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by Zvi Akiva Fleisher

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Ch. 3, v. 26: "Va'yisa'beir bi Hashem l'maanchem" - And Hashem angered in me on your account - Although Rashi explains that "l'maanchem" means 'because of you," others say that it means "for your sake," for your benefit. What benefit did the bnei Yisroel derive from Moshe's being denied ingress into Eretz Yisroel?

1) Had he entered he would have immediately had the Beis Hamikdosh built and it wold have had permanence. When the bnei Yisroel would sin grievously Hashem would not take out His wrath on the physical building, and would have ch"v taken it out on the bnei Yisroel themselves. (Malbim and others)

2) Since Moshe would die and be buried in the desert he would lead the generation of desert wanderers into Eretz Yisroel at the time of "t'chias ha'meisim."

3) Moshe would be buried in the desert across from the location of the false god baal p'ore. As explained in the gemara at the end of the first chapter of Sotoh, this brings atonement for the sin of baal p'ore. See Tosfos there for elaboration.

4) Although some commentators apply these concepts to the verse that says "biglalchem" in the previous sedrah, they seem to be better applied here, as the word "l'maanchem" more readily lends itself to be translated as "for your benefit" than does "biglalchem."

Ch. 3, v. 26: "Al tosef da'beir eiloy" - Do not continue to speak to me - It seems that with this response the door of entry to Eretz Yisroel was closed, shut, and sealed for Moshe. Was there any hope of his meriting entry to Eretz Yisroel at this point? M.R. Dvorim #7 says that had the bnei Yisroel prayed to Hashem that they wanted only Moshe as their leader in Eretz Yisroel, Hashem would have complied with their entreaties.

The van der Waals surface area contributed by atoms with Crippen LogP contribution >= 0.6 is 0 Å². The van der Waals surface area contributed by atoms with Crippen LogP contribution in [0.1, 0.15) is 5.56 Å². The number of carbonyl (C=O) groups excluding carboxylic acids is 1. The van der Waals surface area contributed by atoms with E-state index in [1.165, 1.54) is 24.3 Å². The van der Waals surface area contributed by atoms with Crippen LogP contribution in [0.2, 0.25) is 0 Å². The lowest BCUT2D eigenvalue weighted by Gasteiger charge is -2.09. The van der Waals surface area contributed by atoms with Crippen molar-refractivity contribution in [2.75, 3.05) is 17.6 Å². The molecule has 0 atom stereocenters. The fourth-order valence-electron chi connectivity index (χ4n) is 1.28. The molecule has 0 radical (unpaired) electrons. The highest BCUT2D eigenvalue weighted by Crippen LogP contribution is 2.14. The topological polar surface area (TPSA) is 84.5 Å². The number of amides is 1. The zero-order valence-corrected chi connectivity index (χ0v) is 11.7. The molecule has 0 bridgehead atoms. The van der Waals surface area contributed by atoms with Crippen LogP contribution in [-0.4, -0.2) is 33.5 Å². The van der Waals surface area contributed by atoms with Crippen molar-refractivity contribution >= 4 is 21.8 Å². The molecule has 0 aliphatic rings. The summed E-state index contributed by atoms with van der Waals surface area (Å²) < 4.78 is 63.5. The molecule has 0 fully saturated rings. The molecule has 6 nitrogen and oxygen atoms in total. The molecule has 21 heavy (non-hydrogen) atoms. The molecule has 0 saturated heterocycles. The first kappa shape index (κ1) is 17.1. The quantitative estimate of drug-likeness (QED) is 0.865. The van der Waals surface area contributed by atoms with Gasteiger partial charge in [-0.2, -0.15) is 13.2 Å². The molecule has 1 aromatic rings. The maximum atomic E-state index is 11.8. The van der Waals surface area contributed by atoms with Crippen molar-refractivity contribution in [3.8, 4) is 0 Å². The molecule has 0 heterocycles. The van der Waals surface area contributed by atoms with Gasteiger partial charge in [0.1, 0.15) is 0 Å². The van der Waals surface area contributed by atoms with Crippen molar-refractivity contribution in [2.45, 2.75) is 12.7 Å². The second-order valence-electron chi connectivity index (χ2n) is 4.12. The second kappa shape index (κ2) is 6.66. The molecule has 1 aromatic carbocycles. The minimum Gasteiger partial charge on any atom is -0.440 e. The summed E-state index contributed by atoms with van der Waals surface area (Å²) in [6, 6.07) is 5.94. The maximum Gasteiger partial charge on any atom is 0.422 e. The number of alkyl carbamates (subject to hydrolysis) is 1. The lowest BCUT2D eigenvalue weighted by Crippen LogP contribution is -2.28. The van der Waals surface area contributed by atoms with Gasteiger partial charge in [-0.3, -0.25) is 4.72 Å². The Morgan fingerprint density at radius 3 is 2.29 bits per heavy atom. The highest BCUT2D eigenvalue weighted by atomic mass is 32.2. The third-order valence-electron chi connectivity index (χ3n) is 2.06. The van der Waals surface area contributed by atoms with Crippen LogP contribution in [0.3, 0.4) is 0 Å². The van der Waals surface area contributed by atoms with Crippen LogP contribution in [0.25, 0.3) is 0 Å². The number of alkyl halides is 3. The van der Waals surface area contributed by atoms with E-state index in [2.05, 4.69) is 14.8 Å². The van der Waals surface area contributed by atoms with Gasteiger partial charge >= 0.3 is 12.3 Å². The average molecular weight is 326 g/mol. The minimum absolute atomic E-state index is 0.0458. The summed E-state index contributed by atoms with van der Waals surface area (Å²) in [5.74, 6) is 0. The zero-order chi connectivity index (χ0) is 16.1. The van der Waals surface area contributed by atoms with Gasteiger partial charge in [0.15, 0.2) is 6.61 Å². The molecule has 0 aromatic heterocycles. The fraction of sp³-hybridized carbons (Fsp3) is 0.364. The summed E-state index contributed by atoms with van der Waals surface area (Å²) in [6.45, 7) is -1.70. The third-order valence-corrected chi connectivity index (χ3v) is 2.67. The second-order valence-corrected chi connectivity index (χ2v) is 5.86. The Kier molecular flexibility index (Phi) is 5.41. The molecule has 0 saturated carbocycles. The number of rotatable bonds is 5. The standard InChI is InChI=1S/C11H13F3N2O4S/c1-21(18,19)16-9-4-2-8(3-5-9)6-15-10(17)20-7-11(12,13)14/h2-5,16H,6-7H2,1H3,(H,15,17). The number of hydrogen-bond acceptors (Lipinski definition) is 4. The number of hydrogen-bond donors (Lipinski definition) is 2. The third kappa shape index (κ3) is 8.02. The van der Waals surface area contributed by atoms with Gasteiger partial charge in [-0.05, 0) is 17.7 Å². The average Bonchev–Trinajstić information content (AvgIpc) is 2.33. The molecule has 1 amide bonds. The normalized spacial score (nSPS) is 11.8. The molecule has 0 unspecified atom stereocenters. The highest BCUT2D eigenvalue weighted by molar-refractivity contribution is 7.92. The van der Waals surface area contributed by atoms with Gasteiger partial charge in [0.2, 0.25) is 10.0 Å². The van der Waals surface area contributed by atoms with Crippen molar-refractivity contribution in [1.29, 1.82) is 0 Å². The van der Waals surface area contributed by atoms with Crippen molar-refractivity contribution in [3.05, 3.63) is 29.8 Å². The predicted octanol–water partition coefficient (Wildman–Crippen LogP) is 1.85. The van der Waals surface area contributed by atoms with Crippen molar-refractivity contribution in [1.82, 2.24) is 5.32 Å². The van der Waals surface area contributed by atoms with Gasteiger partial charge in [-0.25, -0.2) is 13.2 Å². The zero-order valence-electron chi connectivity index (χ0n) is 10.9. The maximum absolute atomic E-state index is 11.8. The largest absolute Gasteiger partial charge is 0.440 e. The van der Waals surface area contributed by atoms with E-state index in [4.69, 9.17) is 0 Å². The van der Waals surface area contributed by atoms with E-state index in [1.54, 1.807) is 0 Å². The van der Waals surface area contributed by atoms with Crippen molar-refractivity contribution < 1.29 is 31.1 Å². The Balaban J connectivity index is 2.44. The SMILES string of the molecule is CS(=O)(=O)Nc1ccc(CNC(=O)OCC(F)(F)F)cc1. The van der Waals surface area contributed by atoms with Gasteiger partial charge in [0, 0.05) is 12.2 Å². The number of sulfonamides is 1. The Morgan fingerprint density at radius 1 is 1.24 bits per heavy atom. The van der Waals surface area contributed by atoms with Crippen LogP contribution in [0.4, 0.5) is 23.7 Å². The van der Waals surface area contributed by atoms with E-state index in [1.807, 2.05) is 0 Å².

Ch. 4, v. 2: "Lo sosifu al hadovor asher onochi m'tza'veh es'chem v'lo sig'r'u mi'menu" - You shall not add upon the matter that I command you and you shall not diminish from it - Rashi gives some examples. You shall not wear tefillin that contain five chapters, nor tefillin that contain only three chapters. The Ramban says that not only these cases are included in the prohibitions, but also one who resides in a Sukoh for eight days or one who does so for only six days.

The Ramban's examples differ from Rashi's. Rashi gives examples that add or detract from the basic mitzvoh. A set of tefillin that contains three or five chapters is a deviation from the basic mitzvoh. Residing in a Sukoh for an eighth day does not intrinsically change the residing that was done properly on the previous seven days. Nevertheless, because the intention of residing there for an eighth day was "l'shem mitzvoh," one has transgressed the sin of "not increasing," even though the mitzvoh of the previous seven days remains intact. By residing in a Sukoh for six days only, there are both the prohibition of "v'lo sig'r'u" and not residing in the Sukoh on the seventh day. Rashi's "bal tigra" and "bal tosif" are of the same nature, while the Ramban's differ. (Ponim Yofos)

Ch. 4, v. 34: "Lokachas lo goy mi'kerev goy" - To take a nation from within a nation - The M.R. on parshas Acharei says that it was difficult for Hashem to extract the bnei Yisroel from within the Egyptians, as both had the "bluris" hair style and both wore garments that contained shaatnez.

Ch. 4, v. 34: "B'masos" - Rashi says that this means tests, such as, "hispo'eir olai" (Shmos 8). Both Targumim say it means with the melt down of Paroh's and all the Egyptians' hearts through the 10 plagues.